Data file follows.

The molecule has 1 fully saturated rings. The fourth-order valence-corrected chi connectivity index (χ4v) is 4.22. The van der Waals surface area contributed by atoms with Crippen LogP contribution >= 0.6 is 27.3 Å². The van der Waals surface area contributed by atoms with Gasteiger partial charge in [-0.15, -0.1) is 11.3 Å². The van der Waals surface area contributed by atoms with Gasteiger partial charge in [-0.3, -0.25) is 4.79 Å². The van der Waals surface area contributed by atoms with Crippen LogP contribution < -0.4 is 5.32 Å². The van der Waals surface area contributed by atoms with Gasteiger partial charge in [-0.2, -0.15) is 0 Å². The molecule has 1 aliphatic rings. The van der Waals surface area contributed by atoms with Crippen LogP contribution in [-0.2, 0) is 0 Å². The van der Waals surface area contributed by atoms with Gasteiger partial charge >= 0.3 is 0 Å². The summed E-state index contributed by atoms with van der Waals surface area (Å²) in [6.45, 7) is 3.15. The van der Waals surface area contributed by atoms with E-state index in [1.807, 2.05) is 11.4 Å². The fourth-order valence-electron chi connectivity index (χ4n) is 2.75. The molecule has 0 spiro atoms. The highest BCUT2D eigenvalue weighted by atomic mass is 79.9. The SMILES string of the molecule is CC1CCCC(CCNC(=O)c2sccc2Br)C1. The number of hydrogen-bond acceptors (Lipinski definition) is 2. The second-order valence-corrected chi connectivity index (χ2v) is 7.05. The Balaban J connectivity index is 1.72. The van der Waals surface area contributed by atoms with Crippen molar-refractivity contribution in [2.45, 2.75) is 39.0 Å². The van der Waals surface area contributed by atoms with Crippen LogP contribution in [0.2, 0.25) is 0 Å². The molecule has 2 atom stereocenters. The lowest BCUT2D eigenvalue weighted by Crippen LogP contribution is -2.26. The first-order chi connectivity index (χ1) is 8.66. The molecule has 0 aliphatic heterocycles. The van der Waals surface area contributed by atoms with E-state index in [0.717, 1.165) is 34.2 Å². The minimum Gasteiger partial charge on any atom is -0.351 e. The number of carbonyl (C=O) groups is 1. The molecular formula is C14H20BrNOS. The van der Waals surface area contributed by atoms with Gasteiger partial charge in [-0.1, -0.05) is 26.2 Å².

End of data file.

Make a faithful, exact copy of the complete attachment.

The molecule has 1 fully saturated rings. The fourth-order valence-corrected chi connectivity index (χ4v) is 4.22. The van der Waals surface area contributed by atoms with Crippen LogP contribution >= 0.6 is 27.3 Å². The van der Waals surface area contributed by atoms with Gasteiger partial charge in [-0.15, -0.1) is 11.3 Å². The van der Waals surface area contributed by atoms with Gasteiger partial charge in [-0.3, -0.25) is 4.79 Å². The van der Waals surface area contributed by atoms with Crippen LogP contribution < -0.4 is 5.32 Å². The van der Waals surface area contributed by atoms with Gasteiger partial charge in [-0.2, -0.15) is 0 Å². The molecule has 1 aliphatic rings. The van der Waals surface area contributed by atoms with Crippen LogP contribution in [-0.2, 0) is 0 Å². The van der Waals surface area contributed by atoms with Gasteiger partial charge >= 0.3 is 0 Å². The summed E-state index contributed by atoms with van der Waals surface area (Å²) in [6.45, 7) is 3.15. The van der Waals surface area contributed by atoms with E-state index in [1.807, 2.05) is 11.4 Å². The fourth-order valence-electron chi connectivity index (χ4n) is 2.75. The molecule has 0 spiro atoms. The highest BCUT2D eigenvalue weighted by atomic mass is 79.9. The SMILES string of the molecule is CC1CCCC(CCNC(=O)c2sccc2Br)C1. The number of hydrogen-bond acceptors (Lipinski definition) is 2. The second-order valence-corrected chi connectivity index (χ2v) is 7.05. The Balaban J connectivity index is 1.72. The van der Waals surface area contributed by atoms with Crippen molar-refractivity contribution in [2.45, 2.75) is 39.0 Å². The van der Waals surface area contributed by atoms with Crippen LogP contribution in [0.2, 0.25) is 0 Å². The molecule has 2 atom stereocenters. The lowest BCUT2D eigenvalue weighted by Crippen LogP contribution is -2.26. The first-order chi connectivity index (χ1) is 8.66. The molecule has 0 aliphatic heterocycles. The van der Waals surface area contributed by atoms with E-state index in [0.717, 1.165) is 34.2 Å². The minimum Gasteiger partial charge on any atom is -0.351 e. The number of carbonyl (C=O) groups is 1. The molecular formula is C14H20BrNOS. The van der Waals surface area contributed by atoms with Gasteiger partial charge in [-0.1, -0.05) is 26.2 Å².